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Evolution of pathogens towards low R0 in heterogeneous populations.

Kao RR - J. Theor. Biol. (2006)

Bottom Line: However, exploitation of heterogeneities results in a more rapid depletion of the potentially susceptible neighbourhood for an infected host.In this model, it is shown that pathogens may evolve towards lower R(0), even if this results in pathogen extinction.For sufficiently high transmissibility, two locally stable strategies exist for an evolving pathogen, one that exploits heterogeneities and results in higher R(0), and one that does not, and results in lower R(0).

View Article: PubMed Central - PubMed

Affiliation: Department of Zoology, University of Oxford, South Parks Rd., OX1 3PS, UK. rowland.kao@zoo.ox.ac.uk

ABSTRACT
Maximization of the basic reproduction ratio or R(0) is widely believed to drive the emergence of novel pathogens. The presence of exploitable heterogeneities in a population, such as high variance in the number of potentially infectious contacts, increases R(0) and thus pathogens that can exploit heterogeneities in the contact structure have an advantage over those that do not. However, exploitation of heterogeneities results in a more rapid depletion of the potentially susceptible neighbourhood for an infected host. Here a simple model of pathogen evolution in a heterogeneous environment is developed and placed in the context of HIV transmission. In this model, it is shown that pathogens may evolve towards lower R(0), even if this results in pathogen extinction. For sufficiently high transmissibility, two locally stable strategies exist for an evolving pathogen, one that exploits heterogeneities and results in higher R(0), and one that does not, and results in lower R(0). While the low R(0) strategy is never evolutionarily stable, invading strains with higher R(0) will also converge to the low R(0) strategy if not sufficiently different from the resident strain. Heterogenous transmission is increasingly recognized as fundamental to epidemiological dynamics and the evolution of pathogens; here, it is shown that the ability to exploit heterogeneity is a strategy that can itself evolve.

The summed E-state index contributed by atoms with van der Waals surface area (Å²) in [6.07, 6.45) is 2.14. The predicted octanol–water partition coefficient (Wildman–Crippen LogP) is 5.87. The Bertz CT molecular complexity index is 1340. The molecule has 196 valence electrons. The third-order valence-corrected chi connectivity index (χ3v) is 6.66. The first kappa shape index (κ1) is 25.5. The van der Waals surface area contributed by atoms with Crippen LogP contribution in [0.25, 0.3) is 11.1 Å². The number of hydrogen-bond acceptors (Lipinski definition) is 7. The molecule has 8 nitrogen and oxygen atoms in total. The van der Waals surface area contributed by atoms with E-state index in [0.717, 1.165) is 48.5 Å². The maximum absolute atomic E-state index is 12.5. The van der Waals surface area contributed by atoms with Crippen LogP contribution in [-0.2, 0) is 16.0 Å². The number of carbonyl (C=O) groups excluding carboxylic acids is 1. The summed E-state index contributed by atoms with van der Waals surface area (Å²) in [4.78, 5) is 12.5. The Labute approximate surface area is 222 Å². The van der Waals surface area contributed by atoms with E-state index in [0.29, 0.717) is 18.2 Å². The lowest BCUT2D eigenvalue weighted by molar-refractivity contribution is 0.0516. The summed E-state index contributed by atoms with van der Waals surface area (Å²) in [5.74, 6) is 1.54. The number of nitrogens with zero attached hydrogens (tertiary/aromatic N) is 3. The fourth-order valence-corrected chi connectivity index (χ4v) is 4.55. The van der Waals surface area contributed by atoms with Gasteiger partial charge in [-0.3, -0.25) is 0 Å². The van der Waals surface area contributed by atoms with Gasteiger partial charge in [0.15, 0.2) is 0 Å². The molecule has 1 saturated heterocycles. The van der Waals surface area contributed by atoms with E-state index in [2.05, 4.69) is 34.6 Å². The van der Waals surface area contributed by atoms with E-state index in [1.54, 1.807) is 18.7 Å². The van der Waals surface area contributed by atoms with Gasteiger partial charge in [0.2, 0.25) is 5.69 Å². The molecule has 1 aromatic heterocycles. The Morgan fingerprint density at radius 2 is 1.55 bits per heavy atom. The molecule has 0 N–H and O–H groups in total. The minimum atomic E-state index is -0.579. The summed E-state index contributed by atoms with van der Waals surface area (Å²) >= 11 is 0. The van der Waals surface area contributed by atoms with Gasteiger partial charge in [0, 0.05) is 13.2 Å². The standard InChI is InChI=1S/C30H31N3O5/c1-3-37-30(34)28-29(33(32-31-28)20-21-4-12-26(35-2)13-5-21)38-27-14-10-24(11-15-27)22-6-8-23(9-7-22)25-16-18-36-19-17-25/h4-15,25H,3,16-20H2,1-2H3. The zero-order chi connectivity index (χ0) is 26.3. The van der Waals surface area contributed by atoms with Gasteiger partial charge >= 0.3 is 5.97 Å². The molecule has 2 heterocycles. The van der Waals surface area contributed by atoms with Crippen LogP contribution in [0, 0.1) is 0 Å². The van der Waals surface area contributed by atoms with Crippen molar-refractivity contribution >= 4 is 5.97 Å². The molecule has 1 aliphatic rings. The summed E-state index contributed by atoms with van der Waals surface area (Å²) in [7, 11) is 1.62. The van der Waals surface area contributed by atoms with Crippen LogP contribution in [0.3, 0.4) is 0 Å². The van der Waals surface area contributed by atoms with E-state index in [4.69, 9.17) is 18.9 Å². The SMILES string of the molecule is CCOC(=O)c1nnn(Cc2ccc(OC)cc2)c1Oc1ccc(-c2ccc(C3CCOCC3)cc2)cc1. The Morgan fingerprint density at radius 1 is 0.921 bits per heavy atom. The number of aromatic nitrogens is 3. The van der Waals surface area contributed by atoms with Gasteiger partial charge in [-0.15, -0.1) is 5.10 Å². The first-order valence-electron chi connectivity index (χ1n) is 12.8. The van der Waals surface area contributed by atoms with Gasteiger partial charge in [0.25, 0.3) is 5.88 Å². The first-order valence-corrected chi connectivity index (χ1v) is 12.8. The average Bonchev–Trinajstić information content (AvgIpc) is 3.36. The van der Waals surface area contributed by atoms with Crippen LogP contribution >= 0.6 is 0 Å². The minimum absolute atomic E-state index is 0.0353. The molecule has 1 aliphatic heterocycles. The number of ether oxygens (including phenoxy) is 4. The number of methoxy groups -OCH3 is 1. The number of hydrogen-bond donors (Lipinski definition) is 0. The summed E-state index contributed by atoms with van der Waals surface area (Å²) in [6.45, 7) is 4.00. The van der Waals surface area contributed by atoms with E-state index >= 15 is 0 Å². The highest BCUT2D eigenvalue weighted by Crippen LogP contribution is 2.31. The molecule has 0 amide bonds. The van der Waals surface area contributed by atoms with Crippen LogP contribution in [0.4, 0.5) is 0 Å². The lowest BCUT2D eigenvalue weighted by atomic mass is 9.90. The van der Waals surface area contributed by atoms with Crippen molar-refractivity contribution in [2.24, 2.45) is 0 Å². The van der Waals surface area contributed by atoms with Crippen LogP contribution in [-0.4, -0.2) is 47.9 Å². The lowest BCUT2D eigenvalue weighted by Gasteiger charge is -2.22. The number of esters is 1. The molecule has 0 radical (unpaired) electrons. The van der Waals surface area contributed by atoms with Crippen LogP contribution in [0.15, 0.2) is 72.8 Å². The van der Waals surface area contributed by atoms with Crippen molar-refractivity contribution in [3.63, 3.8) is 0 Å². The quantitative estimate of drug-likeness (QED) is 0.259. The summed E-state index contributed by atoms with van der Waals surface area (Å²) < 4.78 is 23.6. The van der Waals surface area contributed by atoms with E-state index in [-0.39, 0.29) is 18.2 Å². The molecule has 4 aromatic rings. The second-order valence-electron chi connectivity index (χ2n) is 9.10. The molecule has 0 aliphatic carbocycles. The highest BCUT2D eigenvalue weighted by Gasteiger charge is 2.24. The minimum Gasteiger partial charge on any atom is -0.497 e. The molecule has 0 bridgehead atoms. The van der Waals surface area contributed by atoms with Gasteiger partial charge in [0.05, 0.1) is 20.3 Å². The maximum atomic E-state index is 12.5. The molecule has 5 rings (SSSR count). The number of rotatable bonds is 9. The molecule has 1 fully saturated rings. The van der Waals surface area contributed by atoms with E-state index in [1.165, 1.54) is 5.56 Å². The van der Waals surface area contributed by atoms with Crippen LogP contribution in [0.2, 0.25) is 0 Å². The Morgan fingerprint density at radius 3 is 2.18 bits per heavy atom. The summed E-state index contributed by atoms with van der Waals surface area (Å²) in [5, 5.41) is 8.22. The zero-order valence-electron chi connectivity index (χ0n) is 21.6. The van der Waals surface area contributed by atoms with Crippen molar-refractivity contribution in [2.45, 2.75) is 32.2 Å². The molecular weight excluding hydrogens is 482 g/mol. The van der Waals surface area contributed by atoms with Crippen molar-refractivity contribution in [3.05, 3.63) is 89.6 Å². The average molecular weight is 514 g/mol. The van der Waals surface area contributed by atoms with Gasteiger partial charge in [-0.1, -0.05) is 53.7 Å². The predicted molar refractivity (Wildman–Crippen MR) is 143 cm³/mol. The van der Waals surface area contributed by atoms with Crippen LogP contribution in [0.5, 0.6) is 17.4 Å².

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Related in: MedlinePlus